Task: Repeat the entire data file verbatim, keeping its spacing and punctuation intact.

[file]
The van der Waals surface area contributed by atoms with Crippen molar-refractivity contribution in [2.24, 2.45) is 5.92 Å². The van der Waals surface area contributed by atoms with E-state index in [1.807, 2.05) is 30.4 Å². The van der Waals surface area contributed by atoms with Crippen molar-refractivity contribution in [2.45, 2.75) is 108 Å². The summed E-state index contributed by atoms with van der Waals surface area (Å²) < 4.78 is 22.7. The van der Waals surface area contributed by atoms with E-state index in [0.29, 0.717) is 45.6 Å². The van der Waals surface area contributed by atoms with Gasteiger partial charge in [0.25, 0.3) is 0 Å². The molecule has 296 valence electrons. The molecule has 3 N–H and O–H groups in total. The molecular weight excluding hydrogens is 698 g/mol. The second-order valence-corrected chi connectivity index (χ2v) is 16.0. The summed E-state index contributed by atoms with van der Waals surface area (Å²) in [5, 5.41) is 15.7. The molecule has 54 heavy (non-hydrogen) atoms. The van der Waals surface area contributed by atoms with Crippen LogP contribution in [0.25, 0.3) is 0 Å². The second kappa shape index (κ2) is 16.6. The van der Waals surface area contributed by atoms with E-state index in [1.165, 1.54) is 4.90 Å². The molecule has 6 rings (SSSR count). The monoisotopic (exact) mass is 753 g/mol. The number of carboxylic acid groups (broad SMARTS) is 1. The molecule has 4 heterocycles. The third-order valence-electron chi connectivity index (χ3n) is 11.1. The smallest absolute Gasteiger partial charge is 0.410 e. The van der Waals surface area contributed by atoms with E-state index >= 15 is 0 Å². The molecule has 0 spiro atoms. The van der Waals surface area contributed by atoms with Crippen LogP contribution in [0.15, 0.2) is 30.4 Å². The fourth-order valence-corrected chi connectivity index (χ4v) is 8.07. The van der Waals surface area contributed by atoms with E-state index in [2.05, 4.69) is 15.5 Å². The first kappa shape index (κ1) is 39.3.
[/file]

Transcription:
The van der Waals surface area contributed by atoms with Crippen molar-refractivity contribution in [2.24, 2.45) is 5.92 Å². The van der Waals surface area contributed by atoms with E-state index in [1.807, 2.05) is 30.4 Å². The van der Waals surface area contributed by atoms with Crippen molar-refractivity contribution in [2.45, 2.75) is 108 Å². The summed E-state index contributed by atoms with van der Waals surface area (Å²) < 4.78 is 22.7. The van der Waals surface area contributed by atoms with E-state index in [0.29, 0.717) is 45.6 Å². The van der Waals surface area contributed by atoms with Gasteiger partial charge in [0.25, 0.3) is 0 Å². The molecule has 296 valence electrons. The molecule has 3 N–H and O–H groups in total. The molecular weight excluding hydrogens is 698 g/mol. The second-order valence-corrected chi connectivity index (χ2v) is 16.0. The summed E-state index contributed by atoms with van der Waals surface area (Å²) in [5, 5.41) is 15.7. The molecule has 54 heavy (non-hydrogen) atoms. The van der Waals surface area contributed by atoms with Crippen LogP contribution in [0.25, 0.3) is 0 Å². The second kappa shape index (κ2) is 16.6. The van der Waals surface area contributed by atoms with E-state index in [1.165, 1.54) is 4.90 Å². The molecule has 6 rings (SSSR count). The monoisotopic (exact) mass is 753 g/mol. The number of carboxylic acid groups (broad SMARTS) is 1. The molecule has 4 heterocycles. The third-order valence-electron chi connectivity index (χ3n) is 11.1. The smallest absolute Gasteiger partial charge is 0.410 e. The van der Waals surface area contributed by atoms with E-state index >= 15 is 0 Å². The molecule has 0 spiro atoms. The van der Waals surface area contributed by atoms with Crippen LogP contribution in [0.15, 0.2) is 30.4 Å². The fourth-order valence-corrected chi connectivity index (χ4v) is 8.07. The van der Waals surface area contributed by atoms with E-state index in [2.05, 4.69) is 15.5 Å². The first kappa shape index (κ1) is 39.3.